John Jalsevac writes for LifeSiteNews) – There’s a powerful moment in Patriots, Jonathon van Maren’s brilliant new book about the Irish pro-life movement’s decades-long battle to keep the Emerald Isle abortion-free.
The date is May 24, 2018 — the vigil of the referendum on the Eighth Amendment to the Irish Constitution. This amendment, passed by popular vote in 1983, explicitly recognized the right to life of the unborn. It was the bulwark that kept abortion from Ireland’s shores for decades, even as nearly every other Western nation fell to the abortion regime. But on this day in 2018, it was hanging by a thread.
It is late at night, and a group of sleep-deprived pro-lifers has gathered for drinks at a pub in Dublin, around the corner from their headquarters. The preceding months have been consumed by an exhausting, all-out effort to counter the tsunami of propaganda, lies, money, and power — all in support of abortion — sweeping their nation. Ireland’s pro-lifers have left everything on the mat. Many of them have taken leaves of absence from work, or skipped a semester of school, just in order to be able to volunteer full time for the cause.
But on this night, with the vote scheduled for the following day, there is nothing else to be done. After having traveled to hundreds of towns and cities, distributed hundreds of thousands of pieces of literature, knocked on tens of thousands of doors, debated with countless voters on the streets, and protested and strategized and polled and marketed and lobbied using every technique that had proved successful over the past 3 1/2 decades … all that is left now is the waiting. The question on everybody’s mind is: Has it been enough? When the dust settles tomorrow night, will Ireland still be a pro-life nation?
Van Maren’s description of the scene is chilling:
Despite the hopefulness, everybody was tense. If pro-life Ireland would come through once again and victory awaited on the other side of the night, then everybody wanted to fast-forward to that moment of exquisite relief and jubilation. But if not — if May 25 would bring the devastating news that the Ireland they all loved so much no longer existed, and that the Irish people would be the first to bring in abortion by popular demand — then this night could last forever. Here, in this moment, everything was still as it should be. Babies in the womb were protected, Ireland was one of the only pro-life nations in the Western world, and being Irish still meant something profoundly beautiful. Here, on this island of sanity surrounded by those who had sacrificed weeks, months, and years to pour out their hearts for Ireland’s children, was laughter and camaraderie. On the other side lay a new era of unthinkable and unknowable darkness. It was Schrodinger’s Ireland: Nobody knew if she was alive, or dead — and nobody knew if they wanted to know.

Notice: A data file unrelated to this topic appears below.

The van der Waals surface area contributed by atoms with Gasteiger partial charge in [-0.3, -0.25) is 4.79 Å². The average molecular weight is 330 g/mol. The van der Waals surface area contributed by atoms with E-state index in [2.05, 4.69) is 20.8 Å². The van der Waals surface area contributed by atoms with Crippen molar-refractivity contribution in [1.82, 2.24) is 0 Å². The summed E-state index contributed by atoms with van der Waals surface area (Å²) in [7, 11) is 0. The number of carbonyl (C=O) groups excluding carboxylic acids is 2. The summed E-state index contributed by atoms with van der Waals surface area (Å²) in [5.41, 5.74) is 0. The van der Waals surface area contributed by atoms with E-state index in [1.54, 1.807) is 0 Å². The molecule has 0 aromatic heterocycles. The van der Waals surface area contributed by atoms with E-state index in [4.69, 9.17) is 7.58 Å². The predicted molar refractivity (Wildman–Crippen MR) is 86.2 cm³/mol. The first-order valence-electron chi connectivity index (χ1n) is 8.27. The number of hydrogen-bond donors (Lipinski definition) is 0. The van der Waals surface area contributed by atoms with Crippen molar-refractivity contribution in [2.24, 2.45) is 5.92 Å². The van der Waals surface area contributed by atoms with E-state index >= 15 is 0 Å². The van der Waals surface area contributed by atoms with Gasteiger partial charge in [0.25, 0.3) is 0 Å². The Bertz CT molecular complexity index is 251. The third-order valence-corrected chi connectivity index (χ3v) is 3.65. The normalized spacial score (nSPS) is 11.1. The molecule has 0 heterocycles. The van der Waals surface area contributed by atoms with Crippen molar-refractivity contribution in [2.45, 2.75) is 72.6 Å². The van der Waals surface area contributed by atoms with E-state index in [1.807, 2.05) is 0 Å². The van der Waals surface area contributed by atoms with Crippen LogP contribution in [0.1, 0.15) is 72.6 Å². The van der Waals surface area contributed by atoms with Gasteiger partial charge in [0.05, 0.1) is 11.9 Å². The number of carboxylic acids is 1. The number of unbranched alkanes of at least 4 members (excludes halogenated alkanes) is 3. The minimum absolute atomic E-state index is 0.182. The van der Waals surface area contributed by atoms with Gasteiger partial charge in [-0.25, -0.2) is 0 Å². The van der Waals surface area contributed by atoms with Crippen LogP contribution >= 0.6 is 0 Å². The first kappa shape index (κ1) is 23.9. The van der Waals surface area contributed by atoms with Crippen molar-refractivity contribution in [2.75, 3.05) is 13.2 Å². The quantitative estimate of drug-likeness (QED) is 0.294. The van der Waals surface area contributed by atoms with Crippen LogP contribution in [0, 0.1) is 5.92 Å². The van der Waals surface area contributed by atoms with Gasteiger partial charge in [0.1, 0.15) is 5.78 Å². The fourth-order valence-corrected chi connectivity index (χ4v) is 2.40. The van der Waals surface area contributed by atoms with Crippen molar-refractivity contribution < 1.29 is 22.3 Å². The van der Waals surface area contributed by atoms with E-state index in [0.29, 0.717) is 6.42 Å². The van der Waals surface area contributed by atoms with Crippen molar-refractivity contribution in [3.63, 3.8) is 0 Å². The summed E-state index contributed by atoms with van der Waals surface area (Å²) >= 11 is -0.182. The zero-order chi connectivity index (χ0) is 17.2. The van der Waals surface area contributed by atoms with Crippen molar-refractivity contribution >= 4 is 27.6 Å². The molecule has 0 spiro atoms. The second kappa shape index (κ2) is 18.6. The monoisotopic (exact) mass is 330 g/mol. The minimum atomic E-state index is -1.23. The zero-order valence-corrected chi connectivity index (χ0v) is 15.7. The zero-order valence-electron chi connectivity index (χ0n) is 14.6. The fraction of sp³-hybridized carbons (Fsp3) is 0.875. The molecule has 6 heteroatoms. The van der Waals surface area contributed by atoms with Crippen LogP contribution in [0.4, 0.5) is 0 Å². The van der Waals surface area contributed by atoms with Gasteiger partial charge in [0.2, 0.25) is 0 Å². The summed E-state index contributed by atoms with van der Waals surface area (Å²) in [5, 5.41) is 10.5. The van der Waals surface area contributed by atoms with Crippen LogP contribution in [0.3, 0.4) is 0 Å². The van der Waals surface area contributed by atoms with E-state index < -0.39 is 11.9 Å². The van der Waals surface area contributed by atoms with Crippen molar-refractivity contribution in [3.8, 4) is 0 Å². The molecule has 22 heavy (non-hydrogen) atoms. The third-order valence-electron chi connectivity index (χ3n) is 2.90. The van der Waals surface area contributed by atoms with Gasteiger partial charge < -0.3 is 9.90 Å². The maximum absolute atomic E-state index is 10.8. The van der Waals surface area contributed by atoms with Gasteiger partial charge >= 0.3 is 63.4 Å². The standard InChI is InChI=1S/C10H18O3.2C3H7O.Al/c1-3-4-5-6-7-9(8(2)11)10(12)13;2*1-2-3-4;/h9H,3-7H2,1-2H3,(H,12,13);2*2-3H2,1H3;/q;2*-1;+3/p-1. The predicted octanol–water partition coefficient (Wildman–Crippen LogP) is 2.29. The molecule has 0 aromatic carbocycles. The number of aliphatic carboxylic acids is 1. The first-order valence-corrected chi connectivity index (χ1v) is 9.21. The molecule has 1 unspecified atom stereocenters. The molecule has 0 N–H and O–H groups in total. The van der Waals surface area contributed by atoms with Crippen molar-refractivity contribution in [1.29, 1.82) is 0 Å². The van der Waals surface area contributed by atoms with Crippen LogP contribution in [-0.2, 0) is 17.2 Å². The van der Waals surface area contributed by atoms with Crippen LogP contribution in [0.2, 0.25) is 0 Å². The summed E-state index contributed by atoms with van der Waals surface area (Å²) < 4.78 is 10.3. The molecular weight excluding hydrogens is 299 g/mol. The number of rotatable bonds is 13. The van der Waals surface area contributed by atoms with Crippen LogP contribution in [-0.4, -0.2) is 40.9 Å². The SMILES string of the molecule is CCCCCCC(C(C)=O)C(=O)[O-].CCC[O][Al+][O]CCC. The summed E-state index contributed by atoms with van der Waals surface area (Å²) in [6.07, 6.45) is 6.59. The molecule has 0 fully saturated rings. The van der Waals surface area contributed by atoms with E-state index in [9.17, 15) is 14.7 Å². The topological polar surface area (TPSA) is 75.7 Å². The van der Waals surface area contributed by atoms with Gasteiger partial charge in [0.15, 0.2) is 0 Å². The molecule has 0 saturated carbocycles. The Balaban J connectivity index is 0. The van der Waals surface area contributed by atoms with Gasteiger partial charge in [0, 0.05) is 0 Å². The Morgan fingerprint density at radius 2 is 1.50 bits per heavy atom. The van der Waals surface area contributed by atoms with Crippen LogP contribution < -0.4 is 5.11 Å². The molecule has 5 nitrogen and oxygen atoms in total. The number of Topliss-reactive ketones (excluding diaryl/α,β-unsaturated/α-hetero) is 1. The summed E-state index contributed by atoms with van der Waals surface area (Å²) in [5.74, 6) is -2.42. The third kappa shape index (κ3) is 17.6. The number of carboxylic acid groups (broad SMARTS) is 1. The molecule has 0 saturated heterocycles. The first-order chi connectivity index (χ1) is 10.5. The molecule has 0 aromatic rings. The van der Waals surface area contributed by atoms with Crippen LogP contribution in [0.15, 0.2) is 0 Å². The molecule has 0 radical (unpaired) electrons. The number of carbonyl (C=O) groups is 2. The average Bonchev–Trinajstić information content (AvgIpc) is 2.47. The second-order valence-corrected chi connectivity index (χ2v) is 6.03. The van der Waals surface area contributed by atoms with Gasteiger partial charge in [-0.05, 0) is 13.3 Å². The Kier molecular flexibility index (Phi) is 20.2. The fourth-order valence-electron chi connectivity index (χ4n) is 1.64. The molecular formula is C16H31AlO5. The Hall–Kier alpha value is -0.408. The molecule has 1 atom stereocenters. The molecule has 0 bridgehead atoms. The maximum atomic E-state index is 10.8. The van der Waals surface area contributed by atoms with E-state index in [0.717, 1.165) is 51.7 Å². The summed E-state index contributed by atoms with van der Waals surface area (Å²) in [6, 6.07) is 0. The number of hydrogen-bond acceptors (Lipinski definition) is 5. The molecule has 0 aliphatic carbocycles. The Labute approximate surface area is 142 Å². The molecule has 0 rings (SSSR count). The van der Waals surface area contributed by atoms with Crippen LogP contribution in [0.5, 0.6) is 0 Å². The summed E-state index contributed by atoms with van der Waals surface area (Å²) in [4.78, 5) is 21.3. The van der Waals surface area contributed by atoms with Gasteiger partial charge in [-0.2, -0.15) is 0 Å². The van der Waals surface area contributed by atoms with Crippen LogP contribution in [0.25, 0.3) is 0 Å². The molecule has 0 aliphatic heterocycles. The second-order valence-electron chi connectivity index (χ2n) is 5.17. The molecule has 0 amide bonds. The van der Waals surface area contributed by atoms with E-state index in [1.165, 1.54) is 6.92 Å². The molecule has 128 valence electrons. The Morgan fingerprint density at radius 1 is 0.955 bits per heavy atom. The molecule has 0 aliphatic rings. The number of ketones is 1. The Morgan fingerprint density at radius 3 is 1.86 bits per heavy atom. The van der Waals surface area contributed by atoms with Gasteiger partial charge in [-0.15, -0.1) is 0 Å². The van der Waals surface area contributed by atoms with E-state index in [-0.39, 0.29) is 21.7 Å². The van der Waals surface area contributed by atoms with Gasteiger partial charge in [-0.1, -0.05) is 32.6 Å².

Unfortunately, we now know what they, on that night, did not. The Ireland that had served as a beacon of hope for every pro-life activist the world over, the Ireland that had proved by its rock-bottom maternal mortality rate that abortion was completely unnecessary to protect women’s health, had indeed died. On May 25, 2018, Ireland’s Day of Infamy, the Irish people voted by a staggering margin, 66 percent to 33 percent, to bury the Eighth Amendment, paving the way for a permissive regime of abortion-on-demand.
Judged solely by May 25, 2018, the Irish pro-life movement was a failure. And indeed, there is a sense in which that is the grim, undeniable truth. And yet, what Van Maren has accomplished in this book is to place that one, fateful failure within the context of a much larger story — a story that includes such a litany of near-miraculous success, success obtained and maintained through such a mixture of conviction, creativity, and sheer, dogged, daily sacrifice, that the effect is that one closes the book astonished and grateful that such a thing could ever be, and inspired to do homage to Ireland’s indomitable pro-life warriors by imitating their example in whatever way possible.
Truth be told, I was hesitant even to read this book. Having been brought up in the pro-life movement, and having worked in it for so long, it sometimes seems to me that there is little I could possibly read about it that would surprise me, or move me, or provide much in the way of new information. Besides anticipating a certain measure of boredom, I was little inclined to read a book that I already knew ended in a depressing defeat.
How wrong I was.
Van Maren is a Canadian pro-life activist who flew to Ireland in the weeks before the May 25 vote to witness and participate in the pro-life effort. However, his descriptions of the campaign to “Save the Eighth” only occupies the final third of the book. In the rest, he recounts the history and paints a portrait of a pro-life movement that operated on such a vast scale, and with so many triumphs over the years, and that enjoyed such widespread public sympathy, that most of us who have lived our lives in nations where abortion was legalized decades ago can scarcely even begin to imagine what that might even look or feel like.
This aspect of the book alone is worth the price of admission. For, even though the pro-life side ultimately lost, what emerges from Van Maren’s telling is a compelling picture of a modern, Western nation in which, until quite recently, the mere thought of legalized abortion was inconceivable to most of its residents, and in which, as a consequence, the pro-life cause and movement enjoyed enormous popularity and political power. And if this could exist once, then why not again?